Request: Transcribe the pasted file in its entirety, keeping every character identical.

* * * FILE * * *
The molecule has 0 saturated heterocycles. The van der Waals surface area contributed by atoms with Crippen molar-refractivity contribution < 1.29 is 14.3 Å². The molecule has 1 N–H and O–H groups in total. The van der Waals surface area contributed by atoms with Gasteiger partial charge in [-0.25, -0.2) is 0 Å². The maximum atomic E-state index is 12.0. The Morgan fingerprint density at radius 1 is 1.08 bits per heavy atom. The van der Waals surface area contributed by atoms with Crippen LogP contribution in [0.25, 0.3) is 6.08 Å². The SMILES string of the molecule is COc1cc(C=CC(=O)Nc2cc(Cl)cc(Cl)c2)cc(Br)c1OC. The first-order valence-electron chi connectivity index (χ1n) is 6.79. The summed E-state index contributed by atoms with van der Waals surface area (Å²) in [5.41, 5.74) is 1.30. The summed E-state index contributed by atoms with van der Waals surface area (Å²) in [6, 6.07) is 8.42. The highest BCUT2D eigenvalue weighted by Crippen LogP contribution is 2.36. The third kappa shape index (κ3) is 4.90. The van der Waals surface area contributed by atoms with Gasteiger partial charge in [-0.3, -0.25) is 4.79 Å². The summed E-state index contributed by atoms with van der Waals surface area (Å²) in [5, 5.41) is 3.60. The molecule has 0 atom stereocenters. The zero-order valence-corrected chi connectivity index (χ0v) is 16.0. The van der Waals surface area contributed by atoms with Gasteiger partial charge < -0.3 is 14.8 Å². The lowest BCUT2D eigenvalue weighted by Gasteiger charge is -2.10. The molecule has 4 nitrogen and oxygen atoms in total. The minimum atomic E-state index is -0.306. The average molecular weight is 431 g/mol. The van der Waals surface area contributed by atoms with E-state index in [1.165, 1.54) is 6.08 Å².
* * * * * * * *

The molecule has 0 saturated heterocycles. The van der Waals surface area contributed by atoms with Crippen molar-refractivity contribution < 1.29 is 14.3 Å². The molecule has 1 N–H and O–H groups in total. The van der Waals surface area contributed by atoms with Gasteiger partial charge in [-0.25, -0.2) is 0 Å². The maximum atomic E-state index is 12.0. The Morgan fingerprint density at radius 1 is 1.08 bits per heavy atom. The van der Waals surface area contributed by atoms with Crippen LogP contribution in [0.25, 0.3) is 6.08 Å². The SMILES string of the molecule is COc1cc(C=CC(=O)Nc2cc(Cl)cc(Cl)c2)cc(Br)c1OC. The first-order valence-electron chi connectivity index (χ1n) is 6.79. The summed E-state index contributed by atoms with van der Waals surface area (Å²) in [5.41, 5.74) is 1.30. The summed E-state index contributed by atoms with van der Waals surface area (Å²) in [6, 6.07) is 8.42. The highest BCUT2D eigenvalue weighted by Crippen LogP contribution is 2.36. The third kappa shape index (κ3) is 4.90. The van der Waals surface area contributed by atoms with Gasteiger partial charge in [-0.3, -0.25) is 4.79 Å². The summed E-state index contributed by atoms with van der Waals surface area (Å²) in [5, 5.41) is 3.60. The molecule has 0 atom stereocenters. The zero-order valence-corrected chi connectivity index (χ0v) is 16.0. The van der Waals surface area contributed by atoms with Gasteiger partial charge < -0.3 is 14.8 Å². The lowest BCUT2D eigenvalue weighted by Gasteiger charge is -2.10. The molecule has 4 nitrogen and oxygen atoms in total. The minimum atomic E-state index is -0.306. The average molecular weight is 431 g/mol. The van der Waals surface area contributed by atoms with E-state index in [1.165, 1.54) is 6.08 Å².